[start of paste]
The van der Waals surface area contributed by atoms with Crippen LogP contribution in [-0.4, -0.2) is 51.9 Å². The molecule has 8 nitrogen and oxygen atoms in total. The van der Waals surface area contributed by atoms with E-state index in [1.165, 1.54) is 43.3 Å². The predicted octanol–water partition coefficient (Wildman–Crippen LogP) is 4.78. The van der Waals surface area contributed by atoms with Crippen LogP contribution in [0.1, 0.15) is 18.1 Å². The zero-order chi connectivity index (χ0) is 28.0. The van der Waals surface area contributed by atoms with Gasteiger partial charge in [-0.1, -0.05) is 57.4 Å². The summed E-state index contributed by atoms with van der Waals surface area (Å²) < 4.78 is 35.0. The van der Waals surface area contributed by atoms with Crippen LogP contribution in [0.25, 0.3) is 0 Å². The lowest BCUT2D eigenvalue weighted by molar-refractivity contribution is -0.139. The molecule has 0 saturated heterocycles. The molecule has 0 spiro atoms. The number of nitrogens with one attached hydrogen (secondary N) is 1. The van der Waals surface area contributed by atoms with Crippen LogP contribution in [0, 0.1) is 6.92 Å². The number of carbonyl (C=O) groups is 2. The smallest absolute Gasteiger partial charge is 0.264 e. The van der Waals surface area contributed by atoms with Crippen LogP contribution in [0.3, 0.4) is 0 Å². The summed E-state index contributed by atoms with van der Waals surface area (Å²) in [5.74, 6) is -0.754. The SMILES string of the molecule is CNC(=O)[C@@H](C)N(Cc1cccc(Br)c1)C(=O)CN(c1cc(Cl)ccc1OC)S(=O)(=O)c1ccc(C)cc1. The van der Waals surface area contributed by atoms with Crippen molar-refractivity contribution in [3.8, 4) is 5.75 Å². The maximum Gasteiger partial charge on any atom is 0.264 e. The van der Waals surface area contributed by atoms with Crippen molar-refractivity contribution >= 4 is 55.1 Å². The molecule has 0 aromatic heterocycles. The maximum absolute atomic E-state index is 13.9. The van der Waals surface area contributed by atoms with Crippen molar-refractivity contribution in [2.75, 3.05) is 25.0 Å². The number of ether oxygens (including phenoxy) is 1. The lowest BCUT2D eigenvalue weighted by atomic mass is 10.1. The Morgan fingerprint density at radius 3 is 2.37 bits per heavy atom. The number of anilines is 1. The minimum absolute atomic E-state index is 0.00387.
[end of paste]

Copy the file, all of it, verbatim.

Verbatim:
The van der Waals surface area contributed by atoms with Crippen LogP contribution in [-0.4, -0.2) is 51.9 Å². The molecule has 8 nitrogen and oxygen atoms in total. The van der Waals surface area contributed by atoms with E-state index in [1.165, 1.54) is 43.3 Å². The predicted octanol–water partition coefficient (Wildman–Crippen LogP) is 4.78. The van der Waals surface area contributed by atoms with Crippen LogP contribution in [0.1, 0.15) is 18.1 Å². The zero-order chi connectivity index (χ0) is 28.0. The van der Waals surface area contributed by atoms with Gasteiger partial charge in [-0.1, -0.05) is 57.4 Å². The summed E-state index contributed by atoms with van der Waals surface area (Å²) < 4.78 is 35.0. The van der Waals surface area contributed by atoms with Crippen LogP contribution in [0.25, 0.3) is 0 Å². The lowest BCUT2D eigenvalue weighted by molar-refractivity contribution is -0.139. The molecule has 0 saturated heterocycles. The molecule has 0 spiro atoms. The number of nitrogens with one attached hydrogen (secondary N) is 1. The van der Waals surface area contributed by atoms with Crippen LogP contribution in [0, 0.1) is 6.92 Å². The number of carbonyl (C=O) groups is 2. The smallest absolute Gasteiger partial charge is 0.264 e. The van der Waals surface area contributed by atoms with Crippen LogP contribution in [0.3, 0.4) is 0 Å². The summed E-state index contributed by atoms with van der Waals surface area (Å²) in [5.74, 6) is -0.754. The SMILES string of the molecule is CNC(=O)[C@@H](C)N(Cc1cccc(Br)c1)C(=O)CN(c1cc(Cl)ccc1OC)S(=O)(=O)c1ccc(C)cc1. The van der Waals surface area contributed by atoms with Crippen molar-refractivity contribution in [3.8, 4) is 5.75 Å². The maximum Gasteiger partial charge on any atom is 0.264 e. The van der Waals surface area contributed by atoms with Crippen molar-refractivity contribution >= 4 is 55.1 Å². The molecule has 0 aromatic heterocycles. The maximum absolute atomic E-state index is 13.9. The van der Waals surface area contributed by atoms with Crippen molar-refractivity contribution in [2.75, 3.05) is 25.0 Å². The number of ether oxygens (including phenoxy) is 1. The lowest BCUT2D eigenvalue weighted by atomic mass is 10.1. The Morgan fingerprint density at radius 3 is 2.37 bits per heavy atom. The number of anilines is 1. The minimum absolute atomic E-state index is 0.00387.